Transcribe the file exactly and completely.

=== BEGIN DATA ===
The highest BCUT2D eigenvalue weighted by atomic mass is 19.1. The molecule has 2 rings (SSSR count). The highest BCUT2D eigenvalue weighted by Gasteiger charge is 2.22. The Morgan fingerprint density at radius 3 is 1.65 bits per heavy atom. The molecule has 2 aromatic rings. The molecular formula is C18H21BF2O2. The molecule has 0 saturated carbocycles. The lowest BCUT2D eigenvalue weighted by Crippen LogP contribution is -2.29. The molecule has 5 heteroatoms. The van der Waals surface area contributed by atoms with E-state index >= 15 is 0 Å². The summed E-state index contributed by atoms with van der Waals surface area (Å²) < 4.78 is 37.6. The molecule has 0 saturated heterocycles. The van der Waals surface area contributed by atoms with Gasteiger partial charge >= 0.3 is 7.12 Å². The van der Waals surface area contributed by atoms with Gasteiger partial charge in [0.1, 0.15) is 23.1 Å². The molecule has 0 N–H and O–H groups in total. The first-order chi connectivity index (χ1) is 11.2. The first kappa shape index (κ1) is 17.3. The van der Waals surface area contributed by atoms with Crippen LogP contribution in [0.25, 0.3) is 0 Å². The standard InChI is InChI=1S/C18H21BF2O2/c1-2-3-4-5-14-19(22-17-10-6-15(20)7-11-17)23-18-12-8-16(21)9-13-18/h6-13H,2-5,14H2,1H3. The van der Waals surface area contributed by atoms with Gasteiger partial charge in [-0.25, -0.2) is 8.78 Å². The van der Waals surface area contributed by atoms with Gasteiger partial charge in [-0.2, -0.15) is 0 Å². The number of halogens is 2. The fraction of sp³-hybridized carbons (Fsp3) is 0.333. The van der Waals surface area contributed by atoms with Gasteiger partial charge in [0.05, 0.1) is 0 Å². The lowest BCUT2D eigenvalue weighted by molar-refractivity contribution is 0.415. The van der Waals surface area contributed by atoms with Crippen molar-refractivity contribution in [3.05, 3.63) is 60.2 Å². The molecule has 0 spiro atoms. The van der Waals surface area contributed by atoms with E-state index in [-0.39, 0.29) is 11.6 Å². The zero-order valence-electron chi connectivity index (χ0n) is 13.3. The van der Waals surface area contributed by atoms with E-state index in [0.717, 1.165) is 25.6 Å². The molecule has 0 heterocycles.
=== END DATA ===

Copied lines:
The highest BCUT2D eigenvalue weighted by atomic mass is 19.1. The molecule has 2 rings (SSSR count). The highest BCUT2D eigenvalue weighted by Gasteiger charge is 2.22. The Morgan fingerprint density at radius 3 is 1.65 bits per heavy atom. The molecule has 2 aromatic rings. The molecular formula is C18H21BF2O2. The molecule has 0 saturated carbocycles. The lowest BCUT2D eigenvalue weighted by Crippen LogP contribution is -2.29. The molecule has 5 heteroatoms. The van der Waals surface area contributed by atoms with E-state index >= 15 is 0 Å². The summed E-state index contributed by atoms with van der Waals surface area (Å²) < 4.78 is 37.6. The molecule has 0 saturated heterocycles. The van der Waals surface area contributed by atoms with Gasteiger partial charge >= 0.3 is 7.12 Å². The van der Waals surface area contributed by atoms with Gasteiger partial charge in [0.1, 0.15) is 23.1 Å². The molecule has 0 N–H and O–H groups in total. The first-order chi connectivity index (χ1) is 11.2. The first kappa shape index (κ1) is 17.3. The van der Waals surface area contributed by atoms with Crippen LogP contribution in [0.25, 0.3) is 0 Å². The standard InChI is InChI=1S/C18H21BF2O2/c1-2-3-4-5-14-19(22-17-10-6-15(20)7-11-17)23-18-12-8-16(21)9-13-18/h6-13H,2-5,14H2,1H3. The van der Waals surface area contributed by atoms with Gasteiger partial charge in [-0.25, -0.2) is 8.78 Å². The van der Waals surface area contributed by atoms with Gasteiger partial charge in [-0.2, -0.15) is 0 Å². The number of halogens is 2. The fraction of sp³-hybridized carbons (Fsp3) is 0.333. The van der Waals surface area contributed by atoms with Gasteiger partial charge in [0.05, 0.1) is 0 Å². The lowest BCUT2D eigenvalue weighted by molar-refractivity contribution is 0.415. The van der Waals surface area contributed by atoms with Crippen molar-refractivity contribution in [3.05, 3.63) is 60.2 Å². The molecule has 0 spiro atoms. The van der Waals surface area contributed by atoms with E-state index in [-0.39, 0.29) is 11.6 Å². The zero-order valence-electron chi connectivity index (χ0n) is 13.3. The van der Waals surface area contributed by atoms with E-state index in [0.717, 1.165) is 25.6 Å². The molecule has 0 heterocycles.